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    Nzeusseu echoed those sentiments, saying, "I believe that the foreign players are helping Philippine basketball especially when they go to Fiba or the other leagues."

    "(The Filipino players) compete against imports and basically they're from Europe, from the United States. So having the Filipino players play against foreign players as early as the NCAA, that kind of gets you used to become competitive in this type of game, the physicality, and the athleticism of the foreign player. So I believe that the time that before that rule was employed in the NCAA, it was great for Philippine basketball."

    Players like Calvin Abueva, Ian Sangalang, Raymond Almazan got so used to testing their mettle against these foreign players during their collegiate days in the NCAA before taking on imports in the PBA.

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    SEE ALSO

    While the schools benefitted from the presence of foreign players, they assert having done their part in helping the locals step up their games.

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    As for those who thought these players didn't take their studies seriously, well they'd be surprised to know that most of these foreign athletes are about to earn their degrees.

    "We're studying," Leutcheu said, shattering the stereotype. "Everyone should be able to go everywhere, like the local Filipino athletes who study abroad. If the Philippines decide to stop allowing foreign student-athletes to get here, imagine if the other countries also do it the same way. What is it gonna do?"

    "There's a lot of people out there having the same chances of getting here. So it's pretty sad that Filipinos are trying to ban that chance for foreign student-athletes. It's pretty sad."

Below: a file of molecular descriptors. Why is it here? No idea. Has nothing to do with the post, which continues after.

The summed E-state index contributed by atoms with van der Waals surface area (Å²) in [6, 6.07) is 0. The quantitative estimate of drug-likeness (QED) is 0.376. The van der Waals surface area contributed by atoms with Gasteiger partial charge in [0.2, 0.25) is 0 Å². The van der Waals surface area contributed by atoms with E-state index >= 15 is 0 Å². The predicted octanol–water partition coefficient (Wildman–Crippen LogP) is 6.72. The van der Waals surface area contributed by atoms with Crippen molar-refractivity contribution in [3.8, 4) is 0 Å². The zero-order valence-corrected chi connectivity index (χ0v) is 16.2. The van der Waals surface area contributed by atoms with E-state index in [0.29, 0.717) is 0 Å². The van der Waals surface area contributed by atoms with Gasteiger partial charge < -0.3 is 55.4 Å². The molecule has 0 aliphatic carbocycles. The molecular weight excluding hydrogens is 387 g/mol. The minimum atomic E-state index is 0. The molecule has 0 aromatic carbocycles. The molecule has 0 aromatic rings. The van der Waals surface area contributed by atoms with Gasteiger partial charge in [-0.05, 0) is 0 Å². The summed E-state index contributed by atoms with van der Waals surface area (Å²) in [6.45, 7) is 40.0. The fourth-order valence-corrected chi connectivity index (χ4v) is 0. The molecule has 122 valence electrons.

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      Tough as the ruling was for these foreigners, they know it was not their decision to make.

      "They decided already. We can't do anything about it," said Tankoua, who was named as the NCAA's Best Foreign Player this year -- the first and only time the trophy was handed out by the collegiate league.

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      "We have to abide by whatever decision they're making," said Nzeusseu, who was also named as the Best Defensive Foreign Player for this past season.

      The NCAA ban on foreign student-athletes has divided public opinion. But now that the axe has fallen, these players hold no bitterness in their hearts. Only gratitude.

      "I still have a life to make, so I’m just gonna go ahead and do what I have to do, what I’m supposed to do and what God prepared for me. That’s not really sad if everything happened the way He wanted," said Tankoua.

      "Again, we thank the NCAA for letting us play. We gained experience as well and helped Filipino basketball players. We still have a life to live. Thank you for letting us play in the Philippines."